Jane and I took them to a printer she knew of in the more ‘budget area’ of town, and by Wednesday morning we had effectively bought shirts, approved artwork, printed them, and they were ready for wear. An unlikely and savored success!
On Tuesday afternoon, after the industrial district and shirt drop off, Sarah and I went to the Kenyan Broadcasting Corporation, booked a popular morning radio host name Wamaruki as our M.C., and met with Beatrice Wangui, a popular Kikuyu musician. She offered to perform for 15,000 shillings, which was just below my budget ceiling, and we told her pending a meeting with Jimmie Gait, who is way out of our price range (usually charging 50 – 60 k), we would most likely be booking her as our headliner.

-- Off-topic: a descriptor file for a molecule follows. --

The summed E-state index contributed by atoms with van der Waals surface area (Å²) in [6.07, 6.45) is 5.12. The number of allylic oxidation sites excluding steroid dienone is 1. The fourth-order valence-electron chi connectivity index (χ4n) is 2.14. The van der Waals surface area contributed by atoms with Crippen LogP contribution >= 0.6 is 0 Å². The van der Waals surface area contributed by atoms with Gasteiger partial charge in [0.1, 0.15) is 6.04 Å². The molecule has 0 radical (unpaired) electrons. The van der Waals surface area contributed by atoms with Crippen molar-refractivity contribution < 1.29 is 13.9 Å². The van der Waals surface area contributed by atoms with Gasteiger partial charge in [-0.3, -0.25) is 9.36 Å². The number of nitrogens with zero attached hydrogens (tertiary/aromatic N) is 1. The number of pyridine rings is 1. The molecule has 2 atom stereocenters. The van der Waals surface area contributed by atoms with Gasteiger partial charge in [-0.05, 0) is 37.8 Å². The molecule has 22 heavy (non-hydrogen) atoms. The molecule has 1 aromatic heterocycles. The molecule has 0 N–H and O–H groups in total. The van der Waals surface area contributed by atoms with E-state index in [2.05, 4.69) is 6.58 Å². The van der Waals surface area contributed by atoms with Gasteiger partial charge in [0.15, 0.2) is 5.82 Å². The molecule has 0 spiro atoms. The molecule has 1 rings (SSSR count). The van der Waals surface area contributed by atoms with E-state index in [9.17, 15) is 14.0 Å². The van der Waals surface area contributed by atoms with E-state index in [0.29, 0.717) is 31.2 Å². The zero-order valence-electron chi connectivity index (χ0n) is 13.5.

Sarah called Jimmie Gait and set up a dinner meeting. He showed up looking the part of a Boyz II Men character, looking very similar to the picture below, and Sarah proceeded to walk the fine line between my boss and a fanatical, rosy cheeked fan. Jimmie was very coy and reserved, wondering why he was here and what kind of people we were. As we explained Flying Kites and our mission with both the children and community, he didn’t ask many questions and didn’t speak much at all. I began to wonder how fruitful this attempt might be. We explained the event, our supremely thin budget, and our vision, highlighting that we were not being paid for our work and how much an appearance from him would mean to our children and to our community. Sarah and I were playing off one another like the extraordinary friends we’ve become, and after far too much ‘selling’ we shut up. He spoke very sparsely and with delicacy, said, ‘I don’t do my job because of the money. Money runs from those who chase it, and it chases those who run to what matters. That’s my motto. I’ll do it. I’ll do it for free. Why would I take money to serve my people, when you come from far away to serve them for nothing at all?” Sarah and I nearly fell out of our chairs smiling. Something like this happening seemed more of a joke than a real possibility. This meant so many things: our marketing efforts have a weight of their own, this will become national news, the money reserved for a main act could shift back into the operating costs of the orphanage, and we are about to have one hell of a party!